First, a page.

Oxygen tank explodes in the back of an ambulance, one baby dies
The tragedy occured in Turkey, during emergency transport on the trans-European motorway. The three-month-old girl could not be pulled out from the incubator and died inside the ambulance.
ISTANBUL – A three-month-old baby died yesterday inside an ambulance in Turkey. The ambulance caught fire and burnt because of a defective oxygen tank connected to the incubator. The emergency started in the back of the ambulance while the vehicle was running on the Trans-European Motorway. After a first reconstruction, the incubator would be on fire while the other inmates had moved to shelter at the time of the explosion. Asia Wire posted dramatic video footage about the ambulance on fire along the roadside. In a few minutes, other emergency vehicles arrived on the scene, but it was impossible to save the child. Police are investigating the case, but in a statement appeared online from the hospital, the mother of the baby allegedly said: “Suddenly something happened and the fire broke out from behind, the paramedics left, and I jumped out of the ambulance”. The baby, named Rojin, was in an incubator next to her mother when an oxygen bottle exploded. The cause of the explosion is still unknown.
Children Safety on Ambulance – Emotion and Rules, What is the Line to Keep in Pediatric Transport?
Entering into the world of pediatric transport implies reasoning in both an emotional and practical mindset which is very different in comparison to the case of an adult patient. Many children are transported to hospitals with family owned vehicles, therefore healthcare professionals find themselves “impaired” in pediatric cases even on a technical level, having reduced control especially over medical devices and transportation methods. The driving rescuer’s point of view usually includes different thematic and aspects not widely known, that range from security to specific devices such as thermal cradles. Our point of view is usually considered negligible in this field, and the intent of this article is to raise awareness about our role and our responsibilities and to provide some info and some food for thought.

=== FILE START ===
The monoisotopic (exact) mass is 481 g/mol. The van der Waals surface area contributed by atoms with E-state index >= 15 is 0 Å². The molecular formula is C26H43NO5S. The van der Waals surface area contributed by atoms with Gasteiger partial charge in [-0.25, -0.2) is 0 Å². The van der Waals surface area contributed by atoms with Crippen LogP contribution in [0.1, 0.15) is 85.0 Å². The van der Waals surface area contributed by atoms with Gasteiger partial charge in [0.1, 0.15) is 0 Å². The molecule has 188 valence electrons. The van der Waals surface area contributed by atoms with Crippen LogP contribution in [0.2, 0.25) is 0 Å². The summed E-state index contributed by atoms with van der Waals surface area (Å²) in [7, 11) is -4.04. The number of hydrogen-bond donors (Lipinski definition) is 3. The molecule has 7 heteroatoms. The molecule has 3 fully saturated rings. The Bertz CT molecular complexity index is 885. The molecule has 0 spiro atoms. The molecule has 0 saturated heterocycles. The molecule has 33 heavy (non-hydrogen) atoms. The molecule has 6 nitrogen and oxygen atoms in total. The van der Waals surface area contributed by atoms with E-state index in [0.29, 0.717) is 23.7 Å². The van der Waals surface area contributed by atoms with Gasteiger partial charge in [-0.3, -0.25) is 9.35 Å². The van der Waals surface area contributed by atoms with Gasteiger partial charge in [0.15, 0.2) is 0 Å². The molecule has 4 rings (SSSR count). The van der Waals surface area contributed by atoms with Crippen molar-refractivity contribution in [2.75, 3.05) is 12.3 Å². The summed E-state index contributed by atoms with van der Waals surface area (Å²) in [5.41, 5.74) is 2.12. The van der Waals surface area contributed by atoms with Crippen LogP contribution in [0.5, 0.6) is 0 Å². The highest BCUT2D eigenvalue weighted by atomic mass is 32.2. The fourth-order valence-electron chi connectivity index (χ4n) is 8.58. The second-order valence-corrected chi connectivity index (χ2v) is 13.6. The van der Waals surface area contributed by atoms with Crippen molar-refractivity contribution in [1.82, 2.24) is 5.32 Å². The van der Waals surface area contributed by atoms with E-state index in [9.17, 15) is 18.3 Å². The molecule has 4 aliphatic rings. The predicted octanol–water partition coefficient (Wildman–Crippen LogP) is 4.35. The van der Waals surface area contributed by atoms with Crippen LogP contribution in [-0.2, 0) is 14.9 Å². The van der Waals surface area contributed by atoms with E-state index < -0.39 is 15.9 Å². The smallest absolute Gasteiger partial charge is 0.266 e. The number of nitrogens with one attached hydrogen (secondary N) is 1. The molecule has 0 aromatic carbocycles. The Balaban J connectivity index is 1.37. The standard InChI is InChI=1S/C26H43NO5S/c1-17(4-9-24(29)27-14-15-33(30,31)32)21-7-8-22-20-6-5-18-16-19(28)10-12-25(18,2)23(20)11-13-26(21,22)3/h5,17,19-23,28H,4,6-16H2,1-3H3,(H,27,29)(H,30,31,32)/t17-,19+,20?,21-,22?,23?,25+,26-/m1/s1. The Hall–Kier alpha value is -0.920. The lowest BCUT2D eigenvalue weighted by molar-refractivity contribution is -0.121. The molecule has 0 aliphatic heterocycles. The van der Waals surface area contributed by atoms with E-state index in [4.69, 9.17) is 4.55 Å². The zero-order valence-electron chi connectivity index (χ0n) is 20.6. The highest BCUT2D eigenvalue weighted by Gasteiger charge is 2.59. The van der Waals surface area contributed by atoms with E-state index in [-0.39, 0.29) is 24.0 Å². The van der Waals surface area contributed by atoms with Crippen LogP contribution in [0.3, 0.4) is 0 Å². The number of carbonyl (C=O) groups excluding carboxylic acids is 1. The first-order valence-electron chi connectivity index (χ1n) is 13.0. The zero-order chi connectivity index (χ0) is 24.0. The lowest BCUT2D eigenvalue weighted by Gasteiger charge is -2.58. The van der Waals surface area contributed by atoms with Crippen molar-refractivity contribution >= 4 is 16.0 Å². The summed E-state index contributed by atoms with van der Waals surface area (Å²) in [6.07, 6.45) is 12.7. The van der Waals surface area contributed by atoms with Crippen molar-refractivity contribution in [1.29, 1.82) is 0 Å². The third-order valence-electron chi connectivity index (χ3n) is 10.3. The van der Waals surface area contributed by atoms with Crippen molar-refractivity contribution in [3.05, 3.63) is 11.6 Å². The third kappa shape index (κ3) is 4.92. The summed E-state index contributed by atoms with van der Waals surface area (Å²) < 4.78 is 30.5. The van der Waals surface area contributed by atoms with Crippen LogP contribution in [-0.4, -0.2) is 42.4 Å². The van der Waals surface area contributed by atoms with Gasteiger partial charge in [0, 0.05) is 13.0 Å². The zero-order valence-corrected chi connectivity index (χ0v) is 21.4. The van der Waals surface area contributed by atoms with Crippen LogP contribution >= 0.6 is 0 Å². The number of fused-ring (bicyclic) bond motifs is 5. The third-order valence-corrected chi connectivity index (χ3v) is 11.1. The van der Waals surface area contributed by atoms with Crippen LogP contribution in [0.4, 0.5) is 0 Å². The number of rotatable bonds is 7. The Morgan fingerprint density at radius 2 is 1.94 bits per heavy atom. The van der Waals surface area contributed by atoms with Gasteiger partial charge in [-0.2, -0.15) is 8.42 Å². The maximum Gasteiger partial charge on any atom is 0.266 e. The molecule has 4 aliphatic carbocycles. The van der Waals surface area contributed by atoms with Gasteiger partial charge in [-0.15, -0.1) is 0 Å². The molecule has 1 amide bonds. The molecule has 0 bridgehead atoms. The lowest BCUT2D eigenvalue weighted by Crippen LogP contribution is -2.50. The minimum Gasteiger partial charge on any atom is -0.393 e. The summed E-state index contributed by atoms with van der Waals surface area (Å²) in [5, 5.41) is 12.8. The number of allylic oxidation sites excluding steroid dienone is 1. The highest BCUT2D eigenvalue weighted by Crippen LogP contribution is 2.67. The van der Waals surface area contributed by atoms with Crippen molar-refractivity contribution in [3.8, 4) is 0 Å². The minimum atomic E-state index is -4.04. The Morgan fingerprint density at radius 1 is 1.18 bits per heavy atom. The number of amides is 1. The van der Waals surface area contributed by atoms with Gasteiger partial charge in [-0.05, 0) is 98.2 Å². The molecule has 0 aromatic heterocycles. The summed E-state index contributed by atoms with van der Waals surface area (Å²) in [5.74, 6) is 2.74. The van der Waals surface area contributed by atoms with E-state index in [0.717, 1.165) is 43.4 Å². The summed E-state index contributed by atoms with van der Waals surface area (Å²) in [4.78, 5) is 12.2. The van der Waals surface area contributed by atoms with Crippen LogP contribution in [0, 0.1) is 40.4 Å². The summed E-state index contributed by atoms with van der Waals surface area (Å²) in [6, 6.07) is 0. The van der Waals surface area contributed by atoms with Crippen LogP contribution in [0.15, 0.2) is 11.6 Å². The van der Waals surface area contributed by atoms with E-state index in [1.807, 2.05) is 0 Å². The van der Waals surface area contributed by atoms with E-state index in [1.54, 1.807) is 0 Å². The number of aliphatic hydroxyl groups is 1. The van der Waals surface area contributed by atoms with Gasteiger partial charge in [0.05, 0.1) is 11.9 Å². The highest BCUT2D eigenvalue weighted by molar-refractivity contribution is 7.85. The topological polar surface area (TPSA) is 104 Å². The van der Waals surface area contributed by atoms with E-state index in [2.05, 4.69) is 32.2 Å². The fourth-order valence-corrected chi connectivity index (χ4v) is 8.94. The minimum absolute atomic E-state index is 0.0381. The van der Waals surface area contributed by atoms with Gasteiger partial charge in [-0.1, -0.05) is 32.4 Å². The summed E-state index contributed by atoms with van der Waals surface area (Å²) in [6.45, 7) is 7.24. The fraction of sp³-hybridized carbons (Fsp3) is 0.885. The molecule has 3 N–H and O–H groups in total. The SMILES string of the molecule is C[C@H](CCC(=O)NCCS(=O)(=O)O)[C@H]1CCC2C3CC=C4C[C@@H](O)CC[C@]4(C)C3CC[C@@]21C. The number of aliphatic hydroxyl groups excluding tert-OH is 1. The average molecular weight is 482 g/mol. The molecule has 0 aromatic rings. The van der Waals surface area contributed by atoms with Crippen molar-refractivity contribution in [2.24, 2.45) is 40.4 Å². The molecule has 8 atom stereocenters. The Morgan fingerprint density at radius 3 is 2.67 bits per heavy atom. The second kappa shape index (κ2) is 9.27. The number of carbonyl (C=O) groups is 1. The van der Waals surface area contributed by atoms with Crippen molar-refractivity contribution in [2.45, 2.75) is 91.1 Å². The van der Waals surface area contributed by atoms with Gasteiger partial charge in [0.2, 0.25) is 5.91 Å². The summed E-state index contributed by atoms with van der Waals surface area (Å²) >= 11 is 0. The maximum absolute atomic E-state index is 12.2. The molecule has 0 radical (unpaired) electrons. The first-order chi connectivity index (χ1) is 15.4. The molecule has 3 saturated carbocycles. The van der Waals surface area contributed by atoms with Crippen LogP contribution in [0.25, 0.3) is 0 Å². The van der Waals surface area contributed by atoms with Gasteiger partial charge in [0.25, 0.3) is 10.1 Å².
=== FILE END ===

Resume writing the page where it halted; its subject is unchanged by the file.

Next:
EMOTION: the anxiety that goes with the healthcare professional
From the very first moment, pediatric/neonatal transport has an emotional impact which is different from any other service usually assigned to a team of rescuers, whether in a local emergency or an urgent secondary transport. As for driving rescuers, one of our weak points is that we could be parents ourselves, and we tend to identify ourselves as our first emotion in this kind of scenario. We project ourselves in the hardships that the family is living as if it was happening to us, an unexpected turn of events in which the only lights that shine are the directions given by the rescuers and the healthcare professionals who will take care of the baby during transportation.
A new world felt as a nightmare from which we’d hope to wake up as soon as possible. To us, it’s everyday life, and this emotivity that captures us unveils our weak points, our vulnerability in the uniform, an underlying tension that stays with us all trip long. A tension that makes us strive for precision and accuracy in every choice and action, never to be destructive, or else it would make us run into a series of multiple mistakes.